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Q&A with Kiki Girl Ginnie Chadwyck-Healey

30 Jul, 2018

You live in the countryside but regularly travel in to London. Where are your go-to places in Chelsea?

I have fond memories of weekends from school when we would flock to the Kings Road, but what we actually did when we got there I really can’t remember (or probably share!). It seems so odd now doesn’t it? To just go to a ROAD. I feel The Pheasantry will always hold a dear place in my heart, as will 151 for obvious reasons but now I just love the quiet elegance of Colbert (thank goodness Corbin & King won that site), the charm of Chelsea Green and the secret finds in Sign of the Times, the incredible dill salad dressing at Poule au Pot, the new facelift of Sloane Street’s southern end and the feeling of familiarity and nostalgia Chelsea offers as a whole time and time again.  The area never fails to calm me in the face of the hectic throng of London life, which really hits me every time I exit the tube.  Leaving London was the best but hardest thing we ever did as a family so Chelsea’s familiarity is particularly rewarding.

What sums up your personal fashion style?

Colourful, casual (largely because it’s practical), yet considered.  Now I’ve launched VCHSTYLE I really feel I have to present myself in a certain way. That first impression….it counts so much more now. The Vogue identity will always be there in part but being Ginnie of VCHStyle, it’s a whole new ballgame.

What jewellery do you wear every day and what do you put on for special occasions?

I never take off my wedding band. I rarely remove my engagement ring or eternity band which was a bespoke design after my first baby, Nancy. I am now the proud owner of a Kiki Classic Citrine Ripple ring, that’s taking pride of place next to my signet ring (again, I never take it off) this summer. I also tend to wear a Solange Azagury lip ring or I switch that with a Bulgari marble ring depending on the look I’m trying to put out – one is blue, one is purple (I like colour!). I love jewellery that sparks a conversation.  For special occasions I will wear a pair of Ruby drop earrings my mother in law gave to me.  They are magic, pure magic and very often I notice people talking to them and not to my face!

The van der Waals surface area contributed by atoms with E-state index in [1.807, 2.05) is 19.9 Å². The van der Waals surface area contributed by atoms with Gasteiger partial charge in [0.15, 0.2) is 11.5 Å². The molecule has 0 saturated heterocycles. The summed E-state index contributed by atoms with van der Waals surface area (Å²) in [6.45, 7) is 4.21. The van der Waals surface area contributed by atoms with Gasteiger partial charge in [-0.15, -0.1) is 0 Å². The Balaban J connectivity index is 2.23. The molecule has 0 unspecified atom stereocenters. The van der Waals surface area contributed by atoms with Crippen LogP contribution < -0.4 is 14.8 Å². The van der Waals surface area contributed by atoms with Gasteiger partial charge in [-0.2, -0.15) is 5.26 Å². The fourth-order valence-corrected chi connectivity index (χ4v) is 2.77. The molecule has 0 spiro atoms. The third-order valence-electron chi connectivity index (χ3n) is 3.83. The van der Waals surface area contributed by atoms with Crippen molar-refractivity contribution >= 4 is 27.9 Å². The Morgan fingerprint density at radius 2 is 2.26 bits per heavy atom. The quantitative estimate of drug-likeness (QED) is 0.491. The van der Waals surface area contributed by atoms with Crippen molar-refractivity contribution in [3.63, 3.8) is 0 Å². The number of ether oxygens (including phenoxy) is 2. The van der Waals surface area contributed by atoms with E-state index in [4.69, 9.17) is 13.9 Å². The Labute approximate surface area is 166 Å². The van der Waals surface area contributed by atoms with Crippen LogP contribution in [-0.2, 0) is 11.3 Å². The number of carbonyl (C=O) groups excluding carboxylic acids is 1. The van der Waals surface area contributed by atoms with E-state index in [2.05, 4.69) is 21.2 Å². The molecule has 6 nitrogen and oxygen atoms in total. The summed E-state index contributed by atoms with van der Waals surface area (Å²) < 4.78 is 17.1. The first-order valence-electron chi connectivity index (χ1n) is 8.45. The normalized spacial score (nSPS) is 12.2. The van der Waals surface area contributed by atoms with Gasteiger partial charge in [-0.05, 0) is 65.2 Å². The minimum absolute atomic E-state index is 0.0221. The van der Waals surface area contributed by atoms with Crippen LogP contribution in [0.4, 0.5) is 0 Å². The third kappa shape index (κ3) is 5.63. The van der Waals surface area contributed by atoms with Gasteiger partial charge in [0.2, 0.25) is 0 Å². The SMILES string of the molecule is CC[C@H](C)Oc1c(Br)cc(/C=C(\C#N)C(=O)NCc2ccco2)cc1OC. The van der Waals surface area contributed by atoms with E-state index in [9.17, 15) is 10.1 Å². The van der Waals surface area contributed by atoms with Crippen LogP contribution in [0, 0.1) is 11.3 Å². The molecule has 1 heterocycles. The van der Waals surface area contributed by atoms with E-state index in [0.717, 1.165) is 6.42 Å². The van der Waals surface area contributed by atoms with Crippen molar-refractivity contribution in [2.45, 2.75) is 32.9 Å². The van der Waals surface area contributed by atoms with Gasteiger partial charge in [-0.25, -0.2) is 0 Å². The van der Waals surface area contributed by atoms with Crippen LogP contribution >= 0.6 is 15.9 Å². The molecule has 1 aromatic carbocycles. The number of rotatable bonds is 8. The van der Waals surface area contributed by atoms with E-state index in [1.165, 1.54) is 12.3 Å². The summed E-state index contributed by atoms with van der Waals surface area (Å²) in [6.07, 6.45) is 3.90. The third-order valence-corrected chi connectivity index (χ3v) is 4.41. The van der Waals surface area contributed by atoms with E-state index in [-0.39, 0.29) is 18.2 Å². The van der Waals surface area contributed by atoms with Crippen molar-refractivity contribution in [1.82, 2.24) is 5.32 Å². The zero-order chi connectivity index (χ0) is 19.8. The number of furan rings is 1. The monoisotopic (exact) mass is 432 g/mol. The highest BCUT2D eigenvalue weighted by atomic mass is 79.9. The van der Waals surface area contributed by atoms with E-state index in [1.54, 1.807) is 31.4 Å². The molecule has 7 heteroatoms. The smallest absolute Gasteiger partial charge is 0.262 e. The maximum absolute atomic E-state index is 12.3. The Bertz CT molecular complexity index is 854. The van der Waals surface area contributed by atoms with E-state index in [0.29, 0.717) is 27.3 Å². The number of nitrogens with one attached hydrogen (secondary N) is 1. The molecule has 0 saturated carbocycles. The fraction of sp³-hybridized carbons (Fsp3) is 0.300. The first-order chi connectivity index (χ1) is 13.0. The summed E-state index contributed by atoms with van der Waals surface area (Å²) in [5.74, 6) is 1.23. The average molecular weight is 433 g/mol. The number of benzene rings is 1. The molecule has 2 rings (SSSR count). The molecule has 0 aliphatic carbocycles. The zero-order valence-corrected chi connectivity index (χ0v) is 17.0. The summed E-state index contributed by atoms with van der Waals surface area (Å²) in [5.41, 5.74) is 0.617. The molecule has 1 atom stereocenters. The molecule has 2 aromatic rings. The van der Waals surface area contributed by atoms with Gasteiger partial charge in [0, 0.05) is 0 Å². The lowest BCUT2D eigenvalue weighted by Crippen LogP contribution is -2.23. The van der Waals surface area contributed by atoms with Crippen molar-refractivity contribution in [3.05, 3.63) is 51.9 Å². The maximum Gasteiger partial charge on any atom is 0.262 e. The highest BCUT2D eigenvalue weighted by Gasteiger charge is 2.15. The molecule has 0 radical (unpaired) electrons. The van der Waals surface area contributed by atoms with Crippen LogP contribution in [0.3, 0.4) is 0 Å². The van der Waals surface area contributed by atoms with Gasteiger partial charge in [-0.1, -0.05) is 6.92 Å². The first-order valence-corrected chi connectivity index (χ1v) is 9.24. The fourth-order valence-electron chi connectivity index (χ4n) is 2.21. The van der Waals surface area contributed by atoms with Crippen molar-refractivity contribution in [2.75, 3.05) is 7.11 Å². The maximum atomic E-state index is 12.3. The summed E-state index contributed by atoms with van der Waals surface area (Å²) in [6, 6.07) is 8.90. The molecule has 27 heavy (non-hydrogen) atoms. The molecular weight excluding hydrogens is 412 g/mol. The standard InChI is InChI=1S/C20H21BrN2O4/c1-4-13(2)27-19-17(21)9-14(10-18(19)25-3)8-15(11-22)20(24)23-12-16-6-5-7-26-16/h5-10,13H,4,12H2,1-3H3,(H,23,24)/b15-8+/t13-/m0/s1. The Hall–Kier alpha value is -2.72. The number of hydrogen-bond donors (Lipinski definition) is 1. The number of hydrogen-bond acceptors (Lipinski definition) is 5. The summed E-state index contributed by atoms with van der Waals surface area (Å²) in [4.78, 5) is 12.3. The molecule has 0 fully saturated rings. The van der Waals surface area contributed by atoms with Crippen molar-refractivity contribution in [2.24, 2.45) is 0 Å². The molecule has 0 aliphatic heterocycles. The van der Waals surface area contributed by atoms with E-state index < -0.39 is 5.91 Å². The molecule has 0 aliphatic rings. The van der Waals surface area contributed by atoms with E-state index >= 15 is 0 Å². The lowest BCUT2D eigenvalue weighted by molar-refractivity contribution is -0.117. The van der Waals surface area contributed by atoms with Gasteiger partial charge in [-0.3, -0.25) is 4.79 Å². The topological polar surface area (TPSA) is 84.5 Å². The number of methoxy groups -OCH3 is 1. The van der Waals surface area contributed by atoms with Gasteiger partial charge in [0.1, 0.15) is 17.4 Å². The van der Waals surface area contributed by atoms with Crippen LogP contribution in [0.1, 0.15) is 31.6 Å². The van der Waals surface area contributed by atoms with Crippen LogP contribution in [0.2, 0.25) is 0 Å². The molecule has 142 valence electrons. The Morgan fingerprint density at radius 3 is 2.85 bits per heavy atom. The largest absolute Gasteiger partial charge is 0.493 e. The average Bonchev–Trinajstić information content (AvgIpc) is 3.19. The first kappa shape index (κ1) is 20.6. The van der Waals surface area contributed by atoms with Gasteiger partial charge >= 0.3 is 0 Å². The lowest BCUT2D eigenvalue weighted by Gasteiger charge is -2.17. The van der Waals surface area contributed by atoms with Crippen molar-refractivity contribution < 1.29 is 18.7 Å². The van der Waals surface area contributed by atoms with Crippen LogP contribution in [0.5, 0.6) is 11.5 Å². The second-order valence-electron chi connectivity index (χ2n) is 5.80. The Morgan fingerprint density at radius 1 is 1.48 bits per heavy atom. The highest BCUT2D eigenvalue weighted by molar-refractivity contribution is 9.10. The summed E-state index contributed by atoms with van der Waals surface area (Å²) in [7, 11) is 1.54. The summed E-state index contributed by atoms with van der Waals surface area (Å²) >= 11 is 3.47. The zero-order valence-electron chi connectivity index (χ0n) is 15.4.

What are the golden rules you tell clients, when it comes to choosing jewellery? 

Choose pieces you can wear as easily with a white shirt and jeans, or a work suit, as you can with a bikini and kaftan (and sun tan for that matter) – think year-round wearability. Jewellery does not need to be overt, it just has to be chosen because you love it and then you can be sure you will get lots of wear out of it.  There is nothing worse than jewellery that just sits in a box.  If someone gives you something you don’t like, tell them! There is no rule book anymore – wear Diamonds every day, wear them with jeans or with black tie.  Pearls are not ageing. Wear them stacked with less expensive pieces to breathe new life into them, like a vibrant friendship bracelet or a plain gold band you bought in India, or a shell bracelet (we’ve all fallen for them) you might have from a favourite holiday. It’s about trying new ways of styling your old favourites. If in doubt more is more. I think that is one of the greatest approaches to have been born – the stacking trend.  Everyone is getting on board with it.  BUT sometimes, less is more and usually that is when you have a really bold fashion look going on – keep the jewellery more understated.  Those in the know will acknowledge the quality of your jewellery. You don’t always have to shout!

What are your top tips for starting up your own business/consultancy?

One day you are up, the next you feel you want to shut down the whole idea. I love the turbulence but I also loathe it. I just want to get meetings in and projects signed off but remember you are a smaller fish as a consultancy and whilst you can still deliver the quality of a larger company, you do have to shout a little louder to be heard. We are in the midst of a sea change in retail, in creative ways of marketing, in new techniques for talking to the consumer – if your ideas are good, a sensible client should hear you out. A handwritten note still works wonders. But mostly, value yourself and others will value you too. That’s the best tip of all.

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